Delaware County family hopes to clear a teen of murder 86 years later

Who killed Vida? It's a real life murder mystery 86 years in the making. A Delaware County family is trying to clear a teen of murder after he was executed in 1931.

The pain is still fresh 86 years later. Susie Williams Carter was just an infant when her brother Alexander McClay Williams made headlines in 1931. The youngest person known to be put to death in Pennsylvania's electric chair at the age of 16. He was the oldest of 13 children and she never knew him.

"I always said he didn't do it. My mother said he didn't do it," she told FOX 29.

While serving 4 years at what is now known as the Glen Mills School, which is a facility for juvenile delinquents, Williams was convicted of the bloody murder of 33-year-old house matron Vida Robare.

She was stabbed 47 times with an ice pick in the cottage where she lived with her husband who taught farming at the school. Williams was doing chores unsupervised at the time of the murder. But according to records, he quickly confessed to the crime. He was arrested October 10th of 1930 and executed on June 8, 1931-- just 243 days later.

But now an unlikely stranger has come to clear Williams' name.

Sam Lemon has been researching this case for the past 30 years. That's because his great-grandfather William Ridley was the attorney who originally represented Williams during his murder trial.

"The image of him sitting in that electric chair with the hood over his head, I can't get that out of my mind. That haunts me. Like this story haunts me," he explained.

Lemon's search for justice has taken him to Greenlawn Cemetery. FOX 29 met him while he was searching the overgrown weeds for William's gravesite. But so far, there is no record the 16-year-old ever got a headstone.

"Even based on the information the prosecution provided he could not have possibly have done this," Lemon said.

Lemon uncovered a trove of new evidence. He says he found forged documents changing Williams' age and Robares death certificate naming Williams as the killer written in different color ink days before the boy was even arrested.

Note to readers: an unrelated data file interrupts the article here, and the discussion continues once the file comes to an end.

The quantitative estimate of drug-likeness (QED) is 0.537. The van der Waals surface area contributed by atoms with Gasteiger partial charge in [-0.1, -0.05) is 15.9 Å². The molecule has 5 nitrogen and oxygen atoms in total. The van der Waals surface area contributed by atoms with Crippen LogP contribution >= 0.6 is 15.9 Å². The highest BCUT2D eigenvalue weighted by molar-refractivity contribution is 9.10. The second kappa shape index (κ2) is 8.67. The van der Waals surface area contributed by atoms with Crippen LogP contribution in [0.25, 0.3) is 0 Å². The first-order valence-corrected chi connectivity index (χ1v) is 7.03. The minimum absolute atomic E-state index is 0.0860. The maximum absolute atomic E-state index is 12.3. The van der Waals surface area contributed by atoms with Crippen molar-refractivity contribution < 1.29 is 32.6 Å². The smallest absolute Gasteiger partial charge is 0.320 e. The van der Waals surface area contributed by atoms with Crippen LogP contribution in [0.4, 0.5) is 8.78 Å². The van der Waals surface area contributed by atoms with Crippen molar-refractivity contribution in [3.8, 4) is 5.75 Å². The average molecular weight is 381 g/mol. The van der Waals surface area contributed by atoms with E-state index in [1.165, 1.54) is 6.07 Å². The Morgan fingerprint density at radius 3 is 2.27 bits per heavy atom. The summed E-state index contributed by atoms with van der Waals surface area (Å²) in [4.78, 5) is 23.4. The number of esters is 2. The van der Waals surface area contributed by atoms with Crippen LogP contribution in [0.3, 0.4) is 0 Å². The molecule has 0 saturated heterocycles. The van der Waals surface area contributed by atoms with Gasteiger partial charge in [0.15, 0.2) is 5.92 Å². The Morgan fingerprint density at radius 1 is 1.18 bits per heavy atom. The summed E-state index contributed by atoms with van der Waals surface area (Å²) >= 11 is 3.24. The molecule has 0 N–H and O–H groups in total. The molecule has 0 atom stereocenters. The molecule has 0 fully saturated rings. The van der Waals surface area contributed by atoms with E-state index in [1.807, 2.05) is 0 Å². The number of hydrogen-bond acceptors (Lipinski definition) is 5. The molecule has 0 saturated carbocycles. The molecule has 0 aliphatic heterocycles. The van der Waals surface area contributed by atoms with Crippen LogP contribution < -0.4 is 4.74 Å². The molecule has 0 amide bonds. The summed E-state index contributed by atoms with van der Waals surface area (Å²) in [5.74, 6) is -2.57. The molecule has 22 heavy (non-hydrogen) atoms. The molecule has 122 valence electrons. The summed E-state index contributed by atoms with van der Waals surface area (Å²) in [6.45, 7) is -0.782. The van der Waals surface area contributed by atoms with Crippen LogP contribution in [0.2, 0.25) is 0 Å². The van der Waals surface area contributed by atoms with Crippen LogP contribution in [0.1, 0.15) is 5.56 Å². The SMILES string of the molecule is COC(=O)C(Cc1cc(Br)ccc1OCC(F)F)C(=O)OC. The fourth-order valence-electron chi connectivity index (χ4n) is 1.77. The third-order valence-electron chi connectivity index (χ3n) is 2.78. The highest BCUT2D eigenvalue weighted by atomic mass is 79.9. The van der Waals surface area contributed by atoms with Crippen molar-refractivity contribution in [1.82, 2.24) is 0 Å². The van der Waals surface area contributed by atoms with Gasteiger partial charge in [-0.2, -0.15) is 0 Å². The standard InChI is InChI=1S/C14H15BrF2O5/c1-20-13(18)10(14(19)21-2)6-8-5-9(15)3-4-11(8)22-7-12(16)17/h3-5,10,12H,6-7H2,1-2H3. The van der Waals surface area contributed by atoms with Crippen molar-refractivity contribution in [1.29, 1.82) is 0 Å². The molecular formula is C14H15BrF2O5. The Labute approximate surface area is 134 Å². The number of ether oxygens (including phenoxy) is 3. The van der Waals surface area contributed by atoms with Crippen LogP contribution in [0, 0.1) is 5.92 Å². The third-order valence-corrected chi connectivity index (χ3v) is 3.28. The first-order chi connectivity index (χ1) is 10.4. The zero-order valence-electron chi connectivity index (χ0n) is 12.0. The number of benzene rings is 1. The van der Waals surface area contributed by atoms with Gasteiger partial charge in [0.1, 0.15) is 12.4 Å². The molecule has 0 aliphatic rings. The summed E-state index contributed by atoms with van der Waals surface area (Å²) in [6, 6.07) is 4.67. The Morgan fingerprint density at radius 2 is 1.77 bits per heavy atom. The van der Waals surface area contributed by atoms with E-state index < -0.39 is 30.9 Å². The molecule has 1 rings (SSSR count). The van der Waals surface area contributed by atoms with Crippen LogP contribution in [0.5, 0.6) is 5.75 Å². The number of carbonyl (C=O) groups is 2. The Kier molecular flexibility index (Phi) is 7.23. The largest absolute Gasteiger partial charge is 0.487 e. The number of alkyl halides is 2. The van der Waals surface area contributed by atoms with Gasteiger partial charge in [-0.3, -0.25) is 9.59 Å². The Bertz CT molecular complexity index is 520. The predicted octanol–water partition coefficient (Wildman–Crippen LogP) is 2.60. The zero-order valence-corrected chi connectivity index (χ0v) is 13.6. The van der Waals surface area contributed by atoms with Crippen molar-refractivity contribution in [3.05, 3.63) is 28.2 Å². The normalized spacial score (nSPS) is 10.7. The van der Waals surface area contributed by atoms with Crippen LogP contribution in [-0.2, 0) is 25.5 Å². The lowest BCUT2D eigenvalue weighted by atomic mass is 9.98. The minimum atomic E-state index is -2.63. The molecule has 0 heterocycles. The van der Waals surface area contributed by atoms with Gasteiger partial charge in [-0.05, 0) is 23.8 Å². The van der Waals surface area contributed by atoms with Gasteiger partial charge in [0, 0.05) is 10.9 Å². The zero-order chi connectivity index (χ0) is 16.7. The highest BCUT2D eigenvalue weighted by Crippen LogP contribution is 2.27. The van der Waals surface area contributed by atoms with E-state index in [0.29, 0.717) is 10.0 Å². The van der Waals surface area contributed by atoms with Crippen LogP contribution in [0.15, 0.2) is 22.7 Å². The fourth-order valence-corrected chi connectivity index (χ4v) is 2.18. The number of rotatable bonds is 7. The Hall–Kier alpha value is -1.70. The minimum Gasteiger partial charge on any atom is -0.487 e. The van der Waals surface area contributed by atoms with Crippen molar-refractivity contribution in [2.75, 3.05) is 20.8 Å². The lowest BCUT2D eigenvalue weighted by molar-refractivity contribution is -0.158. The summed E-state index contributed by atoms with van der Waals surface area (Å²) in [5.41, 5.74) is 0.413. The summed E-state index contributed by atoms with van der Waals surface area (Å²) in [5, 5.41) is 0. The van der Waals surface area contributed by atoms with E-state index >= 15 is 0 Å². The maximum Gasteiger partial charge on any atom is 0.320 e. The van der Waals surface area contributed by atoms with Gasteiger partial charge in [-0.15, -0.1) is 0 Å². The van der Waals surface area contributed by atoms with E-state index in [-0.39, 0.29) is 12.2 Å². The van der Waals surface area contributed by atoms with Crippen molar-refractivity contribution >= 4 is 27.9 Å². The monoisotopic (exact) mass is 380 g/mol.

The headlines of the day say the crime was committed by an adult and a bloody handprint on the wall. But Williams never had a speck of blood on him that day.

"Anybody now knows you stab somebody that many times it's a crime of passion," Susie said.

So if Williams didn't do it who did? The family now believes the killer was the victim's husband, Fred Robare, and they say they have the evidence to prove it.

In a stunning revelation not known until recently they learned Vida Robare actually divorced her husband 9 years earlier in Michigan. The reason she stated in records: extreme cruelty. The belief is that Robare killed his wife in a fit of rage and framed it on the closest delinquent he could find.

And don't take his word for it.

"I believe my ancestor got away with murder." We tracked down the Teresa Smithers a great niece of Fred Robare on the phone from Michigan.

She tells us her uncle came from a very abusive and alcoholic family and after doing her own family research she even believes Alexander McClay Williams was framed.

"We've had a lot of troubles in our family. I feel the best way to move forward is to correct the past And this would correct an injustice from the past and would make us better people," Smithers said.

On Friday, decedents of Alexander McClay Williams and the attorney who represented him will come back to the same Media courthouse where he was convicted of murder 86 years later to try to clear his name.

They want to clear Williams' name not just for him but for his last surviving immediate family member.

"I'd fight for justice. Fight for justice" It's been going on too long," Susie Carter said.

On Friday morning, this case will go back to court to fight for expungement. But that doesn't address guilt or innocence. The family may have to take this case to the supreme court to get the 86-year-old murder conviction overturned.